In an important article in The Guardian, a number of alumni of Facebook and Google warn that society is increasingly heading down the wrong path to a dystopian future off the back of features such as the like button and pull-to-refresh that in several important cases they were responsible for creating. It’s the ultimate volte face even if it is presented by one of them as a normal course of events:
“It is very common for humans to develop things with the best of intentions and for them to have unintended, negative consequences.”
The specific concern they have is around the impact all these features collectively have on our attention and ability to concentrate:
There is growing concern that as well as addicting users, technology is contributing toward so-called “continuous partial attention”, severely limiting people’s ability to focus, and possibly lowering IQ. One recent study showed that the mere presence of smartphones damages cognitive capacity – even when the device is turned off. “Everyone is distracted,” Rosenstein says. “All of the time.”
But even that pales into insignificance in comparison to the potentially disastrous impact this all has on our democratic system and politics. We are increasingly at the mercy of dangerous swirling forces of hystericalism and mass impulse that may bring an end to our current political system in favour of fascistic dictatorship:
James Williams does not believe talk of dystopia is far-fetched. The ex-Google strategist who built the metrics system for the company’s global search advertising business, he has had a front-row view of an industry he describes as the “largest, most standardised and most centralised form of attentional control in human history”.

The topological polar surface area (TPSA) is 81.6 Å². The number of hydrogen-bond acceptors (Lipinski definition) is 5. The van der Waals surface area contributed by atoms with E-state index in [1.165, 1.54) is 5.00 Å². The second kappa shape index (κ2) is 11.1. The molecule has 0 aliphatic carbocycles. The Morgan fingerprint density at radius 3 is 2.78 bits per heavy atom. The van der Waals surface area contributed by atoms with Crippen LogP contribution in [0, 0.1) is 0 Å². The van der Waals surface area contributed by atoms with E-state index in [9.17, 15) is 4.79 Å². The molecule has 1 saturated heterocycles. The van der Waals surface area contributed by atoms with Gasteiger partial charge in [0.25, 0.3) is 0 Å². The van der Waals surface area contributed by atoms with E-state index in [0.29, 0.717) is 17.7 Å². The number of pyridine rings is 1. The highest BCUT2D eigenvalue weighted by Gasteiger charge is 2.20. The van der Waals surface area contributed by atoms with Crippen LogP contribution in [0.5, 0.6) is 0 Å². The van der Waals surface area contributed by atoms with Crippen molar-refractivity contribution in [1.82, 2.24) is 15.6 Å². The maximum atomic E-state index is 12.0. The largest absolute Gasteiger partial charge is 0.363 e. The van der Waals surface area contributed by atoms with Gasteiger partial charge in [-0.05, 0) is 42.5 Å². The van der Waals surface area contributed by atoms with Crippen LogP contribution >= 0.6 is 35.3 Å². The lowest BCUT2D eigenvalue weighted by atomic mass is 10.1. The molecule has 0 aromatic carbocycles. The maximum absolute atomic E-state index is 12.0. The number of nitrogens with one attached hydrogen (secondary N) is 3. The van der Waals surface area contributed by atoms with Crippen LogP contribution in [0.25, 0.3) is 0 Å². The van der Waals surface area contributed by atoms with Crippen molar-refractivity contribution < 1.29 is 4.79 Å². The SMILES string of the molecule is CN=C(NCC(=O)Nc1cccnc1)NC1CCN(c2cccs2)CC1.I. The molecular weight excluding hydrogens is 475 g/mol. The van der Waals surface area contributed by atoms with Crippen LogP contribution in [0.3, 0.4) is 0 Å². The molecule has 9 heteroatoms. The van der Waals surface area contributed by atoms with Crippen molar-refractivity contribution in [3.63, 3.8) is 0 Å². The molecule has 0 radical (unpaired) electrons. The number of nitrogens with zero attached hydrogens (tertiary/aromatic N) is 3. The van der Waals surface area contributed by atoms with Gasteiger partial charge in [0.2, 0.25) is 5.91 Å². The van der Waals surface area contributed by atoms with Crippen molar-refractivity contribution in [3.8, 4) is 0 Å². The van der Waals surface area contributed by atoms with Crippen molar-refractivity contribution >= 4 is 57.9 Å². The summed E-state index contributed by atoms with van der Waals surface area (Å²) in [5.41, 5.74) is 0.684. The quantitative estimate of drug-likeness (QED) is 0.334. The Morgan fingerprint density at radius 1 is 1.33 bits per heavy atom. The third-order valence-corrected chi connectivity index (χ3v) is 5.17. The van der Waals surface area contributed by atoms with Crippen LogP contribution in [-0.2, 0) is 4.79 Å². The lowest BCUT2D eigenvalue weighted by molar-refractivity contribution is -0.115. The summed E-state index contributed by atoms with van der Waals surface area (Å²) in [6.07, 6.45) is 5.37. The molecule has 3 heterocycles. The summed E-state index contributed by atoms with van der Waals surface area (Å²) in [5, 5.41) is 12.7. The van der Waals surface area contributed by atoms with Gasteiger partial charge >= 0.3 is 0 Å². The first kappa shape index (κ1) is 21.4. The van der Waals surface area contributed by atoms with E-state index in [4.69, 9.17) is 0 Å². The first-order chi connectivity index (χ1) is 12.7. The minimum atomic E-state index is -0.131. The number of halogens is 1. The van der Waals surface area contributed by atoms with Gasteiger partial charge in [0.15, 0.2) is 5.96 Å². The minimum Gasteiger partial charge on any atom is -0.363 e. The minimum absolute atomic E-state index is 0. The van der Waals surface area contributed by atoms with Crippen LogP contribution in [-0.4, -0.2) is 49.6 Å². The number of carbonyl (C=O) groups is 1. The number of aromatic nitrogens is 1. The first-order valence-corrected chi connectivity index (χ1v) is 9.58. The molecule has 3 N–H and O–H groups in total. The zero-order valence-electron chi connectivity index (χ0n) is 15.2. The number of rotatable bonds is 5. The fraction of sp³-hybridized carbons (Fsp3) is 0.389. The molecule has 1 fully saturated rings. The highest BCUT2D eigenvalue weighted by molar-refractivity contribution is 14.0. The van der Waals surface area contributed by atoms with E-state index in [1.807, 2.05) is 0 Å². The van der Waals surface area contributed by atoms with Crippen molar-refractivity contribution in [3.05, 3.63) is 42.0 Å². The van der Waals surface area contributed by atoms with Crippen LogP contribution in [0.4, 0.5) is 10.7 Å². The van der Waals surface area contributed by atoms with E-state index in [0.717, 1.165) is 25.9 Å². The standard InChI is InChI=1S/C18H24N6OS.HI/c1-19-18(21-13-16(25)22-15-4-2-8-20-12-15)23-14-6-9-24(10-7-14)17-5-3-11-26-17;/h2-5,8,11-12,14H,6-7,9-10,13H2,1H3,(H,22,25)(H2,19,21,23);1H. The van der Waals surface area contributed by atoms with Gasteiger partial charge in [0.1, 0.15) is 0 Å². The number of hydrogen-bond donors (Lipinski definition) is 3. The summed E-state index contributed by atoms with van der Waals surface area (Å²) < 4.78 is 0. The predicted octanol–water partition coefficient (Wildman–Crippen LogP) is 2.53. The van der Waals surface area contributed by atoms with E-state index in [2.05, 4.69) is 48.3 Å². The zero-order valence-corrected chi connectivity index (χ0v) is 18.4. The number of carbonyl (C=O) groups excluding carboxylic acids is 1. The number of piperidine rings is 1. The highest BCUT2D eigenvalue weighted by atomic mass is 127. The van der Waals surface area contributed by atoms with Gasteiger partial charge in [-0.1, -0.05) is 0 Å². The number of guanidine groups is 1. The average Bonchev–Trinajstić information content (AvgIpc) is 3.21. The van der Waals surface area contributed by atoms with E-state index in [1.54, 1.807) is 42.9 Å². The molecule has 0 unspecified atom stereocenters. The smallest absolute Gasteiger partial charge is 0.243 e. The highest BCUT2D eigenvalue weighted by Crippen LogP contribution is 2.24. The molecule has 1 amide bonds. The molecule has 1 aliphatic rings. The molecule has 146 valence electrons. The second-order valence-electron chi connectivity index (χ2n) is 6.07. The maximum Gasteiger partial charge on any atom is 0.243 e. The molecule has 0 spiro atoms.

“The attention economy incentivises the design of technologies that grab our attention,” he says. “In so doing, it privileges our impulses over our intentions.”
That means privileging what is sensational over what is nuanced, appealing to emotion, anger and outrage. The news media is increasingly working in service to tech companies, Williams adds, and must play by the rules of the attention economy to “sensationalise, bait and entertain in order to survive”.
And all the while this is going on, it’s becoming clearer that irrespective of their degree of veracity, any facts presented are not going to change our mind. We appear to privilege stubbornly sticking with our view and winning arguments to actually changing our mind in the light of evidence:
Providing people with accurate information doesn’t seem to help; they simply discount it. Appealing to their emotions may work better, but doing so is obviously antithetical to the goal of promoting sound science.
MIT Technology Review provide an important injection of skepticism to the hype around Deep Learning in a good post pointing out that everything being done today is built on the 30-year old technology of back propagation. Even Geoff Hinton, the father of backprop, thinks it will be overtaken by a new paradigm that allows computers to learn as quickly and with less data as humans do:
Neural nets can be thought of as trying to take things—images, words, recordings of someone talking, medical data—and put them into what mathematicians call a high-dimensional vector space, where the closeness or distance of the things reflects some important feature of the actual world. Hinton believes this is what the brain itself does.